By Chris Lane
By Jeff Balke
By Aaron Reiss
By Angelica Leicht
By Dianna Wray
By Aaron Reiss
By Camilo Smith
By Craig Malisow
George Dismukes had no experience managing rhinos, but it didn't take an expert to see that the rhinos weren't the problem. Recruited as an animal specialist to work on location in Africa for the film Hatari, Dismukes understood that the script would never work as written. "The type of footage they were trying to get would have required that the rhino be able to read," he says.
His unlikely role was but the latest in a life filled with unusual turns. Given up for adoption in Brownsville by his Mexican mother when he was five years old, Dismukes left his adoptive family before high school and returned to Mexico in search of his parents. He worked on a farm and bull-raising ranch outside Monterrey for a handful of pesos a day. Familiar with the bull ring (his mother had been friends with the famed matador Manolete), he took up bullfighting at age 14 under the stage name Jorge Mejia.
While at a Madrid party four years later, Dismukes met a flamboyant, mustachioed Englishman who was having problems with a movie he was making. Did Dismukes think his knowledge of bulls would translate to rhinos? the Brit asked. The next day Dismukes and the Englishman were winging their way to Tanzania.
But the project was bogging down, so Dismukes offered his opinion to the film's star, John Wayne. "When I pointed out the problem to the Duke," Dismukes recalls, "he studied the script for a minute, then simply said, 'Go write it.' To which I replied I had never written a script. His next sentence: 'You'll learn.' It was clear there was no arguing with him."
Dismukes redrafted the scenes, and thus began a long association with Wayne that included eight films and the television series Gunsmoke, and he got to hobnob with a group of stars the likes of John Huston, Jimmy Stewart and Raquel Welch. His screenplay, Two Faces of the Jaguar, was optioned by Francis Ford Coppola (though never produced). Eventually he got out of the movie business and settled in Houston, shooting commercial films.
The lights, camera and action still dominate his life, because Dismukes is serving a 16-year sentence for murdering a total stranger on Christmas Eve, 1991. Now, the lights never go out, surveillance cameras watch every move, and the ceaseless din of prison penetrates to the bone. He just observed the passing of seven and a half years behind bars, a date easy to remember: May 5, Cinco de Mayo. "What a day for that anniversary," he comments dryly. "A celebration of freedom for many Mexicans, but for one half-breed Mexican, a highway marker to nowhere."
In January Dismukes came up for parole for the third time, having been rejected the first two. This time, though, he figured he had a good shot -- his behavior in prison had been model, he had a strong support network outside with gainful employment awaiting, and he had a psychologist's report that deemed the likelihood of his committing another crime as virtually zero. Except for the murder, he had no prior record or history of substance abuse. Even the conviction had a mitigating twist: Dismukes has always claimed his innocence, and a Houston Press review of the records indicates his case is strong, if not provable (see "Catch-22").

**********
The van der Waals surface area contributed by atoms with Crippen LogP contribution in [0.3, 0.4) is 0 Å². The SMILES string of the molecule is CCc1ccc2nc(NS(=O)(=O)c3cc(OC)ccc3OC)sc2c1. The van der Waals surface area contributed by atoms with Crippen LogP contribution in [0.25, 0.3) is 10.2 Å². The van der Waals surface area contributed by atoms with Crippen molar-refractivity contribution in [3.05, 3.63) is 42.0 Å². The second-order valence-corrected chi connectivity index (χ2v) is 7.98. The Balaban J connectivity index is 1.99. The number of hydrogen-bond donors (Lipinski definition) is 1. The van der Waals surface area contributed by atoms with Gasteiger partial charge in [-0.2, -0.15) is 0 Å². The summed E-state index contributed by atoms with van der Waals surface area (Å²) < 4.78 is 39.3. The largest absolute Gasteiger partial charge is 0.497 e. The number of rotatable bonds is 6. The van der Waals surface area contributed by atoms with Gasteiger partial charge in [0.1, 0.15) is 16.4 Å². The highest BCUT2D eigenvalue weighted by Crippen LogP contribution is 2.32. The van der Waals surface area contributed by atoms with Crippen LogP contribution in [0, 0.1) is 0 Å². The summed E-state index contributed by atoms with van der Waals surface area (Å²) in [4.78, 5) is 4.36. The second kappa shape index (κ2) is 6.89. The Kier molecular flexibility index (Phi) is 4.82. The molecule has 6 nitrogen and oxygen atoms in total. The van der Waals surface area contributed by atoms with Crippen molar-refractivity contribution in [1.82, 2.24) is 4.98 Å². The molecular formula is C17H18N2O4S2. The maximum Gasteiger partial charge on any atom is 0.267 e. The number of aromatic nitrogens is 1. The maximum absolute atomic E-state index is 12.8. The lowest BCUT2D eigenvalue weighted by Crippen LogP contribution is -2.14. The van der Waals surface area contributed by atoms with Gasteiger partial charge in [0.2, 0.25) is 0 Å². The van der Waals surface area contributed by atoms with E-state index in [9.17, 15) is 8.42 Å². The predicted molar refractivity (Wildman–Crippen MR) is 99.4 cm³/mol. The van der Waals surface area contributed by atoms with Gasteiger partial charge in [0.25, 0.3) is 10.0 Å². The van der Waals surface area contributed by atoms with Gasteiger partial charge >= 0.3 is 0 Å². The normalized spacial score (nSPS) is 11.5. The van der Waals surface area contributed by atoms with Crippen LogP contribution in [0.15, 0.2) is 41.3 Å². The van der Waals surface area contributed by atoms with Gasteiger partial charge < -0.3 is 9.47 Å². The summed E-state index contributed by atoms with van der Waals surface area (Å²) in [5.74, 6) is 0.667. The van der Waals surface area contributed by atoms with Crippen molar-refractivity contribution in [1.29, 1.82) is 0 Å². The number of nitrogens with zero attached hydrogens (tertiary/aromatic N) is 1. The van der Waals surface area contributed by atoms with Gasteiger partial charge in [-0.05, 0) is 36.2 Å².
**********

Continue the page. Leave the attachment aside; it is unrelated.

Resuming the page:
But in the Byzantine world of the parole system, none of that necessarily matters. A three-member panel of the Texas Board of Pardons and Paroles voted 2-1 against him, and Dismukes received an 18-month "set-off." That means he won't be up for another review until mid-2002. Set-offs can range from one to three years; last time, his set-off was for a year, and he's done nothing wrong in the interim. After the decision, he says, he was overwhelmed by "a depression so deep and profound that it has a death grip on me."
Since he became eligible for parole, Dismukes has watched dozens of others get their walking papers, which only compounds his anxiety. "I see people leave here whom guards and inmates predict will be back before their mattresses have cooled off," he says.
And while that may seem like a self-serving statement by someone with a vested interest, plenty of people on the other side of the fence agree with him. An administrator at the Ramsey complex in Rosharon (where Dismukes is incarcerated) who asked not to be identified puts it simply: "They let worse criminals out every single day."
How the 18 parole board members arrive at their decisions remains a mystery to those who deal with the system on a regular basis. By law, inmates can't see the files used in their reviews. Like other states, Texas has a set of guidelines that is supposed to objectively measure an inmate's chances for success or failure on parole, but the guidelines are almost never used. The legislature mandates what percentage of their sentences inmates must serve before they become eligible for parole, but many board members have their own, unwritten standards that are much stricter. The approval rates of individual board members vary dramatically, from 4 to 40 percent. "Texas parole has always been a dart throw," says Huntsville attorney Bill Habern, who knows the vagaries of the process as well as anyone in the state. "That's not the way to run a parole system."